by Kristen Rosser cross posted from her blog Wordgazer’s Words
This week John Ensor posted at the Desiring God blog a piece called “An Olympic Lesson for Husbands and Wives.” Here are a few reasons he thinks pairs ice skating is the perfect metaphor and illustration of Christian complementarian (male-headship) marriage:
He leads her onto the ice and initiates each part of their routine. She receives that leadership and trusts in his strength. His raw physical strength is more on display than hers; he does all the lifting, twirling and catching. She complements his strength with her own; a more diminutive and more attractive strength of beauty, grace, speed and balance. His focus as the head or leader is to magnifying her skills. Her focus is on following his lead and signaling her readiness to receive his next move. He takes responsibility for the two of them and she trusts his leadership and delights in it. . .
They do not fight for equality on the ice; they possess it as a given. They are not jostling about fairness. They are focused on doing their part well. No one yells, “Oppressor!” as he leads her around the arena, lifting her up and catapulting her into a triple spin. No one thinks she is belittled as she takes her lead from him, skating backwards to his forward. No one calls for them to be egalitarian. “She should get to throw him into a triple Lutz half the time!” They complement each other in their complementarian approach to becoming one majestic whole. No one, least of all him, minds that the roses and teddy bears, thrown onto the ice when they have collapsed into each other’s arms at the end, are for her. It is his joy.
This is a visible model of what male leadership and female support are all about. It’s an art form, not a mandate. It’s a disposition, not a set of rules. When it’s done well, it’s a welcome sight in which both partners are fulfilled in themselves and delighted in the other.
Many other bloggers have posted responses to this; I’ll be quoting a few of them. But what I personally saw was an illustration of something entirely different from what Ensor was trying to convey. As far as I can see, Ensor’s post didn’t show how perfectly pairs skating illustrates complementarianism. Ensor’s post was the perfect illustration of the most common problems with complementarianism itself.
Here are six ways that “An Olympic Lesson for Husbands and Wives” is actually a lesson in what’s wrong with complementarian argumentation:
It gives lip service to “equality” while simultaneously denying it.
To give Ensor credit, he does point to ways in which the male “head” is supposed to use his leadership to “magnify” his wife. But while stating unequivocably that “They do not fight for equality on the ice; they possess it as a given,” everything else he says makes it clear that the man is the leader because he is male, while the woman is the follower– always and without exception– because she is female. This is what I have referred to elsewhere as “divine right”:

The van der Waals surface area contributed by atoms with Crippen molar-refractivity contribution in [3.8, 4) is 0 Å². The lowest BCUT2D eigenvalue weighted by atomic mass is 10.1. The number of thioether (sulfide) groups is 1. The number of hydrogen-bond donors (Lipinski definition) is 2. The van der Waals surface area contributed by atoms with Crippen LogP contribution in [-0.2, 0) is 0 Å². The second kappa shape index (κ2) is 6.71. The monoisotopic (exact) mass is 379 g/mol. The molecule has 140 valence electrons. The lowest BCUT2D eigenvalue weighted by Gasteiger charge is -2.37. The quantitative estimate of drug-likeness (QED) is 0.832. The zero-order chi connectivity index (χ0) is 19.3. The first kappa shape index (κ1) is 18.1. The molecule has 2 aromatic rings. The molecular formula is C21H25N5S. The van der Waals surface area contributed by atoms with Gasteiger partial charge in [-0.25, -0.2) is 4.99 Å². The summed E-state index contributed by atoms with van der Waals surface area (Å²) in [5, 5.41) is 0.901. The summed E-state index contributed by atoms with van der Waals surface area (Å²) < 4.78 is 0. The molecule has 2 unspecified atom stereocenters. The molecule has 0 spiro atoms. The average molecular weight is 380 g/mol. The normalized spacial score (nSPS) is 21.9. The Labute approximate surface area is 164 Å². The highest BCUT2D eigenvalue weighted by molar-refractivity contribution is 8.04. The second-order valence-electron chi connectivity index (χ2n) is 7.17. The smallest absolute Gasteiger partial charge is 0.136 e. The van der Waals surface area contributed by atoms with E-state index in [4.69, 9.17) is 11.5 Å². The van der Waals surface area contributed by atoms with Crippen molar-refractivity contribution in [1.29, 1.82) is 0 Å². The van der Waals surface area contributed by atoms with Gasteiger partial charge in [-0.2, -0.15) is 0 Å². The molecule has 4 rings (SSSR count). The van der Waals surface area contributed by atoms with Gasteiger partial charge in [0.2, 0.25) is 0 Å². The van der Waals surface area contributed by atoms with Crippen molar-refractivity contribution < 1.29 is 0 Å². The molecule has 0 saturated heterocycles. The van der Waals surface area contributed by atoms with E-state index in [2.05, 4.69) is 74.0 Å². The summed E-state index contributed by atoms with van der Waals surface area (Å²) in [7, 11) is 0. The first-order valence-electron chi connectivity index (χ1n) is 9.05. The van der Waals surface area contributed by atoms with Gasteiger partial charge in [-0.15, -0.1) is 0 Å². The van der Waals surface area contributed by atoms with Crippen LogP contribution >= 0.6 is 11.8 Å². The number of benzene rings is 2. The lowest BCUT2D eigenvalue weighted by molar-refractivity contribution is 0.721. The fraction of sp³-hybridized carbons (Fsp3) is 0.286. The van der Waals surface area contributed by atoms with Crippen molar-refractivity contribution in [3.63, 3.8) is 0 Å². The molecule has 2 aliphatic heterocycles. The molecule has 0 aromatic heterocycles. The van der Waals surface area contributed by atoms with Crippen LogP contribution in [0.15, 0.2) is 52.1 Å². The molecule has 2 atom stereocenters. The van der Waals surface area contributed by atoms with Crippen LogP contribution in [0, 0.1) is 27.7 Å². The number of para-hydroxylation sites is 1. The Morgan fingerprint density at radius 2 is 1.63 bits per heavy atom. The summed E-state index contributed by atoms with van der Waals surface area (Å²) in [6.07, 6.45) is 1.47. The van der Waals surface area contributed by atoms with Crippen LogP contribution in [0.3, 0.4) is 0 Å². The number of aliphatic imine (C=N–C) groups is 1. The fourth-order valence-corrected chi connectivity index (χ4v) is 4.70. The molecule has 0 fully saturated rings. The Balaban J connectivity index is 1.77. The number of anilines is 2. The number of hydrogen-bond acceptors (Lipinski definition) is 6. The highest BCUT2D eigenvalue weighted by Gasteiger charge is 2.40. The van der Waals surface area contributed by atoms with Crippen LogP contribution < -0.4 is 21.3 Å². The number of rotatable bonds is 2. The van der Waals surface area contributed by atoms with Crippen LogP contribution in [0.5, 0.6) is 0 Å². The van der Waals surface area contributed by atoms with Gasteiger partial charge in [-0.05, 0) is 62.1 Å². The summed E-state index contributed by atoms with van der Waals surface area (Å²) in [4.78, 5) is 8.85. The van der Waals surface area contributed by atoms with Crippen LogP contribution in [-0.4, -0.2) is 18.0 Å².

Most modern Christians have rejected the notion of divine right in all areas but this one. We no longer agree with, “Because I was born royal, I have divine right to rule this country,” or “Because I was born an aristocrat, I have divine right to govern the peasants on my land.” We certainly don’t agree any more with “Because I am white, I have divine right to be served by those of other races. . . “
Most Christians now would agree that there is no such thing as “divine right” – that God has established earthly authorities, but no one can say, “Because of my birth, it’s my divine right to be one of those authorities.” Except in this area. Christians say, “Because I was born male, I have a right to be in authority over my wife in the home. . . .”
The whole reason Ensor is writing this post is to show that female submission to male authority is built into the very nature of what it is to be a man and a woman. But this is not– cannot be– equality. It only claims it is.
It sees the surface and doesn’t look deeper.
What Ensor sees when he watches pairs skating is oddly similar to what male-headship proponents see when they read the Bible: a surface meaning based on what it looks like to someone far removed from the original action. Here are some comments from people who are much closer to the world of pairs skating, because they are very familiar with its non-ice equivalent: performance dancing.
From Naomi Hanvey at A Happy Hanvey Home:
[P]airs figure skating, partnered dancing or gymnastics, contact improvisation, and other similar movement forms, all operate on the same basic principles: physics, timing, and a combination of independence and interdependence. The stunts and shapes are different in each discipline, but the science and preparation behind them are essentially the same for everyone. So while I don’t know the names of all the skating moves and I’ve never studied that particular style of partnered dancing, I think my experience does give me somewhat more of an insider’s point of view than John Ensor has. . .